Background. We explored the possibility of anastomosing the left internal mammary artery (LIMA) to the left anterior descending artery in a beating heart via a left anterior small thoracotomy. Methods. This procedure was performed in 155 of 162 scheduled patients; in 7 (4.3%) the left anterior descending artery was not suitable or was too small. The chest was opened in the fourth intercostal space (mean wound length, 10.5 cm) and the LIMA was harvested for about 4 cm. The left anterior descending artery was occluded by means of two 4/0 Prolene (Ethicon, Somerville, NJ) sutures, and the proximal suture was snared. The anastomosis was performed with two 8/0 Prolene sutures while the heart was beating. Early postoperatively all patients underwent repeat angiography or a Doppler flow assessment of the LIMA or both. Results. The LIMA was connected directly to the left anterior descending artery in 144 patients and with interposition of an inferior epigastric artery in 11. In 2 patients the diagonal branch was also grafted using an inferior epigastric artery from the LIMA. One patient (0.6%) died 38 days after the operation due to multiorgan failure. Nine patients (5.8%) had failure requiring a redo operation: 7 (4.5%) early and 2 (1.3%) late. One additional patient had a late percutaneous transluminal coronary angioplasty for anastomotic stenosis. At a mean 5.6 months of follow-up, 143 patients (92.2%) were alive, asymptomatic with or without medical treatment, and without cardiac events. Conclusions. Left internal mammary artery-to-left anterior descending artery anastomosis performed on a beating heart via a left anterior small thoracotomy is a safe procedure. In selected patients the operation has good early and midterm results.

Left anterior descending coronary artery grafting via left anterior small thoracotomy without cardiopulmonary bypass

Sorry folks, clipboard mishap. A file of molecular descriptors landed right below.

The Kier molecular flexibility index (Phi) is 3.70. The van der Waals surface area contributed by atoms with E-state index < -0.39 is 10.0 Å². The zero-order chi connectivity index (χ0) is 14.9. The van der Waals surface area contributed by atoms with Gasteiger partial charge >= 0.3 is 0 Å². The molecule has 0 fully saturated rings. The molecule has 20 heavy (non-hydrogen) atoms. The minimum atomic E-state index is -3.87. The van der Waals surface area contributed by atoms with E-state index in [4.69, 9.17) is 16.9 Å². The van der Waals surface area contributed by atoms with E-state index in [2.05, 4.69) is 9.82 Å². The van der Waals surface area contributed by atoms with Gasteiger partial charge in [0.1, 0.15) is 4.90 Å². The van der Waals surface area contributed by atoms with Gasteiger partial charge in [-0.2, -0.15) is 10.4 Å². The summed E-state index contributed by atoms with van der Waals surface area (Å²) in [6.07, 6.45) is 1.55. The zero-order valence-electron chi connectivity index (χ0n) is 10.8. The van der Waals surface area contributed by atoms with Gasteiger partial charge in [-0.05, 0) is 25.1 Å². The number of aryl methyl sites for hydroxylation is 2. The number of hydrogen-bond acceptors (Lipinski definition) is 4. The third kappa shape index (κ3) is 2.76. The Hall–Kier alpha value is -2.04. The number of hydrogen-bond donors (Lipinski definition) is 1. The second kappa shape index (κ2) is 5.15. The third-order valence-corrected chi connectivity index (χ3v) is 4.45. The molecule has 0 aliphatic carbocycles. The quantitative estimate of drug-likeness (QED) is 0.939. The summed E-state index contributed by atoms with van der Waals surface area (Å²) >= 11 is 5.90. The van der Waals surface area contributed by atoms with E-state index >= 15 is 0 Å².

CALAFIORE, Antonio Maria;DI GIAMMARCO, GABRIELE;
1996-01-01

Abstract

Background. We explored the possibility of anastomosing the left internal mammary artery (LIMA) to the left anterior descending artery in a beating heart via a left anterior small thoracotomy. Methods. This procedure was performed in 155 of 162 scheduled patients; in 7 (4.3%) the left anterior descending artery was not suitable or was too small. The chest was opened in the fourth intercostal space (mean wound length, 10.5 cm) and the LIMA was harvested for about 4 cm. The left anterior descending artery was occluded by means of two 4/0 Prolene (Ethicon, Somerville, NJ) sutures, and the proximal suture was snared. The anastomosis was performed with two 8/0 Prolene sutures while the heart was beating. Early postoperatively all patients underwent repeat angiography or a Doppler flow assessment of the LIMA or both. Results. The LIMA was connected directly to the left anterior descending artery in 144 patients and with interposition of an inferior epigastric artery in 11. In 2 patients the diagonal branch was also grafted using an inferior epigastric artery from the LIMA. One patient (0.6%) died 38 days after the operation due to multiorgan failure. Nine patients (5.8%) had failure requiring a redo operation: 7 (4.5%) early and 2 (1.3%) late. One additional patient had a late percutaneous transluminal coronary angioplasty for anastomotic stenosis. At a mean 5.6 months of follow-up, 143 patients (92.2%) were alive, asymptomatic with or without medical treatment, and without cardiac events. Conclusions. Left internal mammary artery-to-left anterior descending artery anastomosis performed on a beating heart via a left anterior small thoracotomy is a safe procedure. In selected patients the operation has good early and midterm results.
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Utilizza questo identificativo per citare o creare un link a questo documento: https://hdl.handle.net/11564/121204
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